Technical Efficiency Of Upland Rice Producers In South Western Uganda
AbstractUganda’s rice demand has been on an increase due to increasing population, urbanization and changing consumer preferences. The resulting effect has been increased importation of rice into the country consequently straining foreign exchange accounts. Insufficiency in the rice supply is related to the low national average yield of 1.5t/ha. New upland rice varieties that are high yielding have been introduced in the country to improve national supply, save wetlands, fight food insecurity and improve incomes of the rural poor. This study was conducted in South Western Uganda in the districts of Bushenyi and Rukungiri. It examined whether farmers were technically efficient in input use to generate the required output levels and the farm specific factors that were affecting their technical efficiency. A total of 196 respondents were randomly selected from four rice producing sub counties using a sampling frame generated by the sub county leaders. A Cobb Douglas production function was fitted to the data to generate results. Analysis was accomplished using frontier 4.1 programme. Results revealed that production of upland rice involved excessive use of labour (1136 person days/ ha) and seeds (154kg/ha) compared to the recommended rates. It was also found that technical efficiency of upland producers were below the frontier level averaging at 61% and the existing output was being achieved through land expansion. Attainment of primary five education significantly (P=0.076) improved efficiency of farmers. For farm level technical efficiency of upland rice to improve, yield improving and labour saving technologies need to be introduced notably soil enriching aspects like fertilizers. For labour saving technologies, use pre or post emergency herbicides and mechanization of the upland rice would be a better move in the right direction. Lastly promoting primary education and specialised extension services that target upland rice will improve efficiency greatly.
Download InfoIf you experience problems downloading a file, check if you have the proper application to view it first. In case of further problems read the IDEAS help page. Note that these files are not on the IDEAS site. Please be patient as the files may be large.
Bibliographic InfoPaper provided by Collaborative Masters Program in Agricultural and Applied Economics in its series Research Theses with number 117711.
Date of creation: 2009
Date of revision:
Contact details of provider:
Web page: http://www.agriculturaleconomics.net
Crop Production/Industries; Farm Management;
Please report citation or reference errors to , or , if you are the registered author of the cited work, log in to your RePEc Author Service profile, click on "citations" and make appropriate adjustments.:
- Helfand, Steven M. & Levine, Edward S., 2004. "Farm size and the determinants of productive efficiency in the Brazilian Center-West," Agricultural Economics, Blackwell, vol. 31(2-3), pages 241-249, December.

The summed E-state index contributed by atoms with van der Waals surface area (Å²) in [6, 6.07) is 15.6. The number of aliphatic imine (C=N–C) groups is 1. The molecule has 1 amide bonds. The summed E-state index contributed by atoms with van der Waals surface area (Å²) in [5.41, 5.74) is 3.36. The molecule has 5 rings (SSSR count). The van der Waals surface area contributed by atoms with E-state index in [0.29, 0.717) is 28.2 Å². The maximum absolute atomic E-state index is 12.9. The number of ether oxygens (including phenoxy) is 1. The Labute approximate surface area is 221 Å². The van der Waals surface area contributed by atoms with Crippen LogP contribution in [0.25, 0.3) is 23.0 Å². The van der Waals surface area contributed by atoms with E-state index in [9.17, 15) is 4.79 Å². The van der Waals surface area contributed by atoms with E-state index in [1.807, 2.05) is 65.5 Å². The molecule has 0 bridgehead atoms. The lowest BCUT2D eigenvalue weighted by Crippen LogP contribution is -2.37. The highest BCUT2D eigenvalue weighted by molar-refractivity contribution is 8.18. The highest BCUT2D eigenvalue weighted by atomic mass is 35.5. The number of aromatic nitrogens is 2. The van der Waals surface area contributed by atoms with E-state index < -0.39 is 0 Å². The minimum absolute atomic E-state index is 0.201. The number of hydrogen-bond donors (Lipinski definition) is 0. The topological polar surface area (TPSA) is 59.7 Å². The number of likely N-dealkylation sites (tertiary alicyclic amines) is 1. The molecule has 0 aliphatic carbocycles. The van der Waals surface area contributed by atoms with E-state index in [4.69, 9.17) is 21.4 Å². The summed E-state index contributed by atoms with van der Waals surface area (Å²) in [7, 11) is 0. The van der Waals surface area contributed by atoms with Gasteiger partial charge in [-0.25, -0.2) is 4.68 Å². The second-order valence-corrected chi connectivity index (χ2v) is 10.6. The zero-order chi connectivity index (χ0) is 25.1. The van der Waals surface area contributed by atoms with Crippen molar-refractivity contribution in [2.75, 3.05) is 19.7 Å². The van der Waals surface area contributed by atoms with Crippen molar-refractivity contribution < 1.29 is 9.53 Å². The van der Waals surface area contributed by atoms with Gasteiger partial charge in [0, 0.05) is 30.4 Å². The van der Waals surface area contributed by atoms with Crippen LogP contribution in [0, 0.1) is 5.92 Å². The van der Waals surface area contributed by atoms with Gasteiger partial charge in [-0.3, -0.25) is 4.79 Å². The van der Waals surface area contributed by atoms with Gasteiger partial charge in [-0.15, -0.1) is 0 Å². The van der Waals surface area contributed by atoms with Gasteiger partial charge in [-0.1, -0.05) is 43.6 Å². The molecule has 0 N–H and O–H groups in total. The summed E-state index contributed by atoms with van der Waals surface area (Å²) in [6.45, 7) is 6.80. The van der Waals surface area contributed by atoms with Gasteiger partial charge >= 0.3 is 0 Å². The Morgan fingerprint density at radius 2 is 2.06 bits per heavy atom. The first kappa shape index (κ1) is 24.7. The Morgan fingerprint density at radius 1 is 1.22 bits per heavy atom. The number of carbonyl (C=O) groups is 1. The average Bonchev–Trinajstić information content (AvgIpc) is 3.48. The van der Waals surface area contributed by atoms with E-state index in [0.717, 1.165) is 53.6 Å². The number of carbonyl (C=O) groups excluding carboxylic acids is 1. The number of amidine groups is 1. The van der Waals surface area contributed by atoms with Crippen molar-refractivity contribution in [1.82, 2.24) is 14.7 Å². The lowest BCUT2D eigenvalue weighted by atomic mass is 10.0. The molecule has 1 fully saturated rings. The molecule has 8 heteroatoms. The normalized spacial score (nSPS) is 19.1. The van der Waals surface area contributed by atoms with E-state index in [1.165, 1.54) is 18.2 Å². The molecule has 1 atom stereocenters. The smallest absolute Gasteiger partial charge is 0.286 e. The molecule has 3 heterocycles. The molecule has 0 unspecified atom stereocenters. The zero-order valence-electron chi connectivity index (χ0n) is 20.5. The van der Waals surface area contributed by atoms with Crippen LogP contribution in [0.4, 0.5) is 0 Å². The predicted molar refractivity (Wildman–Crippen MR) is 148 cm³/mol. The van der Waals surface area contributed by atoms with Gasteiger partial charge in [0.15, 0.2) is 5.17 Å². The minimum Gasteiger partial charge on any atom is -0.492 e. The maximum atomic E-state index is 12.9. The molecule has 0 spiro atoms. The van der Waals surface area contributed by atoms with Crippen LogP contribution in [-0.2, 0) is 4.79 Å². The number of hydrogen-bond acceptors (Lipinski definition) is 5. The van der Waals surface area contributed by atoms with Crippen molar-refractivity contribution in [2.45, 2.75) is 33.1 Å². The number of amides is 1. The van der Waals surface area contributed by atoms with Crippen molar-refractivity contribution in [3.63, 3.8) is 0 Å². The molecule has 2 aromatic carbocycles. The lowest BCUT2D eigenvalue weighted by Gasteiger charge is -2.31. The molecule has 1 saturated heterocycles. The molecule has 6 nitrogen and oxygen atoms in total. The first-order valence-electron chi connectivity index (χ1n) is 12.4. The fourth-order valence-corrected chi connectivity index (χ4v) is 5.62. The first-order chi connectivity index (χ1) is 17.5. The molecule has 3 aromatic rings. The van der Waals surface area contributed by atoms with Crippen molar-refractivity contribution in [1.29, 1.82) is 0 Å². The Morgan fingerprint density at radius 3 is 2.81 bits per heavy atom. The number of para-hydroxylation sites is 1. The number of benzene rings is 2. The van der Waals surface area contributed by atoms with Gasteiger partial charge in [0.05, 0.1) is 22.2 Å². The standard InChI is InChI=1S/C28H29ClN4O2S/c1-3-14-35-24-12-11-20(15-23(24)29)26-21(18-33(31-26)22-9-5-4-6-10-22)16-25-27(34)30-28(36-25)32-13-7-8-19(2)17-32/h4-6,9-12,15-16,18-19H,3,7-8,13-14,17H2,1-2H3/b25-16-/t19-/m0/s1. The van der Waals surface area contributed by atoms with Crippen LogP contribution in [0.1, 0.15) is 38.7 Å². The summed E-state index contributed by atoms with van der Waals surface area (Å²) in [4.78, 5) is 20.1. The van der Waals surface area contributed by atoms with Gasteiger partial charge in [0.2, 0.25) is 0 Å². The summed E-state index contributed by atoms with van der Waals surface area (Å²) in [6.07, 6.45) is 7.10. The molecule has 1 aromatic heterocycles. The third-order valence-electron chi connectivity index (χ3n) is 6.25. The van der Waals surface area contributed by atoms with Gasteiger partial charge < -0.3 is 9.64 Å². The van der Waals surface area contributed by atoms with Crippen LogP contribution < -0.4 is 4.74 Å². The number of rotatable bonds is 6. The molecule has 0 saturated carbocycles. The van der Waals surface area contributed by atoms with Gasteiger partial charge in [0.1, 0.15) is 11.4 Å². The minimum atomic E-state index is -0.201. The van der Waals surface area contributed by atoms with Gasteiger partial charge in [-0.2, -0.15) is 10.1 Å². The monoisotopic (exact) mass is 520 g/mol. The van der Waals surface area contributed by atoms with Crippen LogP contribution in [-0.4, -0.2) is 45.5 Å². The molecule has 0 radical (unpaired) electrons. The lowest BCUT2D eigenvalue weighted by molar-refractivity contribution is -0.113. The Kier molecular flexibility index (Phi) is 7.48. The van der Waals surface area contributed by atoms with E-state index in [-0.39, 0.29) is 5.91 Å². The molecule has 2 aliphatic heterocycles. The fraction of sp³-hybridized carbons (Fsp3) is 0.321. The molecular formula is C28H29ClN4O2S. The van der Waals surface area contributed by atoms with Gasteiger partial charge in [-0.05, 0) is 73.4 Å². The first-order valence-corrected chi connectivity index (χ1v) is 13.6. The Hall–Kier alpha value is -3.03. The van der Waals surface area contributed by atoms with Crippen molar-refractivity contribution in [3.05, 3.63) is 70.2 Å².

- Alvarez, Antonio & Arias, Carlos, 2004. "Technical efficiency and farm size: a conditional analysis," Agricultural Economics, Blackwell, vol. 30(3), pages 241-250, May.
- Tom Kompas, 2004. "Market reform, productivity and efficiency in Vietnamese rice production," International and Development Economics Working Papers idec04-4, International and Development Economics.
- Lockheed, Marlaine E & Jamison, Dean T & Lau, Lawrence J, 1980. "Farmer Education and Farm Efficiency: A Survey," Economic Development and Cultural Change, University of Chicago Press, vol. 29(1), pages 37-76, October.
- Aigner, Dennis & Lovell, C. A. Knox & Schmidt, Peter, 1977. "Formulation and estimation of stochastic frontier production function models," Journal of Econometrics, Elsevier, vol. 6(1), pages 21-37, July.
- Jondrow, James & Knox Lovell, C. A. & Materov, Ivan S. & Schmidt, Peter, 1982. "On the estimation of technical inefficiency in the stochastic frontier production function model," Journal of Econometrics, Elsevier, vol. 19(2-3), pages 233-238, August.
For technical questions regarding this item, or to correct its authors, title, abstract, bibliographic or download information, contact: (AgEcon Search).
If you have authored this item and are not yet registered with RePEc, we encourage you to do it here. This allows to link your profile to this item. It also allows you to accept potential citations to this item that we are uncertain about.
If references are entirely missing, you can add them using this form.
If the full references list an item that is present in RePEc, but the system did not link to it, you can help with this form.
If you know of missing items citing this one, you can help us creating those links by adding the relevant references in the same way as above, for each refering item. If you are a registered author of this item, you may also want to check the "citations" tab in your profile, as there may be some citations waiting for confirmation.
Please note that corrections may take a couple of weeks to filter through the various RePEc services.